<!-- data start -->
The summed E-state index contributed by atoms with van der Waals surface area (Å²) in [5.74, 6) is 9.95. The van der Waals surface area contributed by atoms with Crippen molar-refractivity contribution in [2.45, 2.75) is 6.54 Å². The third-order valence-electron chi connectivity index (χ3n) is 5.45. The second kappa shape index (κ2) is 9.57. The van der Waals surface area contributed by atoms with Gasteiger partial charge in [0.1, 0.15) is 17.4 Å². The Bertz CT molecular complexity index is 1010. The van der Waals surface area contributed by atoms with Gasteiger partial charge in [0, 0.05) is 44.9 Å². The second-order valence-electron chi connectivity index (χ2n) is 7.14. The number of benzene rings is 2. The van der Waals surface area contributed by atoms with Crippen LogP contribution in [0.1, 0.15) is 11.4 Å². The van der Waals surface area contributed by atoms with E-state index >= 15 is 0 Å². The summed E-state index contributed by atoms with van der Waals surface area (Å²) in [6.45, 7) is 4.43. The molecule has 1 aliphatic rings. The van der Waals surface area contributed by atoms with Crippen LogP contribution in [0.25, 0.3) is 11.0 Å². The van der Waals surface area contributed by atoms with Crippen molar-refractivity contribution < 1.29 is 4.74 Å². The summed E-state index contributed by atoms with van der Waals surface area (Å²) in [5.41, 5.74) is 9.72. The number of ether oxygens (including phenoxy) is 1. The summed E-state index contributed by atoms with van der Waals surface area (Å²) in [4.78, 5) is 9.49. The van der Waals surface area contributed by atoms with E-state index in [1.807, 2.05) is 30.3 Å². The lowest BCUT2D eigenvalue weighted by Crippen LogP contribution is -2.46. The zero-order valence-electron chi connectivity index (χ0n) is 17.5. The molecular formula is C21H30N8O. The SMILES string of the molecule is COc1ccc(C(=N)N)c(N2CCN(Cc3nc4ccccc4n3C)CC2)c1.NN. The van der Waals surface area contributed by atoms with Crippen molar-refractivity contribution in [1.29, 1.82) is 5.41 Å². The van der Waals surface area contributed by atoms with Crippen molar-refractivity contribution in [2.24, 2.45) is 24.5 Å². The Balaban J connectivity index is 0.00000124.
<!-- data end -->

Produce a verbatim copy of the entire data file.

The summed E-state index contributed by atoms with van der Waals surface area (Å²) in [5.74, 6) is 9.95. The van der Waals surface area contributed by atoms with Crippen molar-refractivity contribution in [2.45, 2.75) is 6.54 Å². The third-order valence-electron chi connectivity index (χ3n) is 5.45. The second kappa shape index (κ2) is 9.57. The van der Waals surface area contributed by atoms with Gasteiger partial charge in [0.1, 0.15) is 17.4 Å². The Bertz CT molecular complexity index is 1010. The van der Waals surface area contributed by atoms with Gasteiger partial charge in [0, 0.05) is 44.9 Å². The second-order valence-electron chi connectivity index (χ2n) is 7.14. The number of benzene rings is 2. The van der Waals surface area contributed by atoms with Crippen LogP contribution in [0.1, 0.15) is 11.4 Å². The van der Waals surface area contributed by atoms with E-state index >= 15 is 0 Å². The summed E-state index contributed by atoms with van der Waals surface area (Å²) in [6.45, 7) is 4.43. The molecule has 1 aliphatic rings. The van der Waals surface area contributed by atoms with Crippen LogP contribution in [0.25, 0.3) is 11.0 Å². The van der Waals surface area contributed by atoms with Crippen molar-refractivity contribution < 1.29 is 4.74 Å². The summed E-state index contributed by atoms with van der Waals surface area (Å²) in [5.41, 5.74) is 9.72. The number of ether oxygens (including phenoxy) is 1. The summed E-state index contributed by atoms with van der Waals surface area (Å²) in [4.78, 5) is 9.49. The van der Waals surface area contributed by atoms with E-state index in [1.807, 2.05) is 30.3 Å². The lowest BCUT2D eigenvalue weighted by Crippen LogP contribution is -2.46. The zero-order valence-electron chi connectivity index (χ0n) is 17.5. The molecular formula is C21H30N8O. The SMILES string of the molecule is COc1ccc(C(=N)N)c(N2CCN(Cc3nc4ccccc4n3C)CC2)c1.NN. The van der Waals surface area contributed by atoms with Crippen molar-refractivity contribution in [1.29, 1.82) is 5.41 Å². The van der Waals surface area contributed by atoms with Crippen molar-refractivity contribution in [2.24, 2.45) is 24.5 Å². The Balaban J connectivity index is 0.00000124.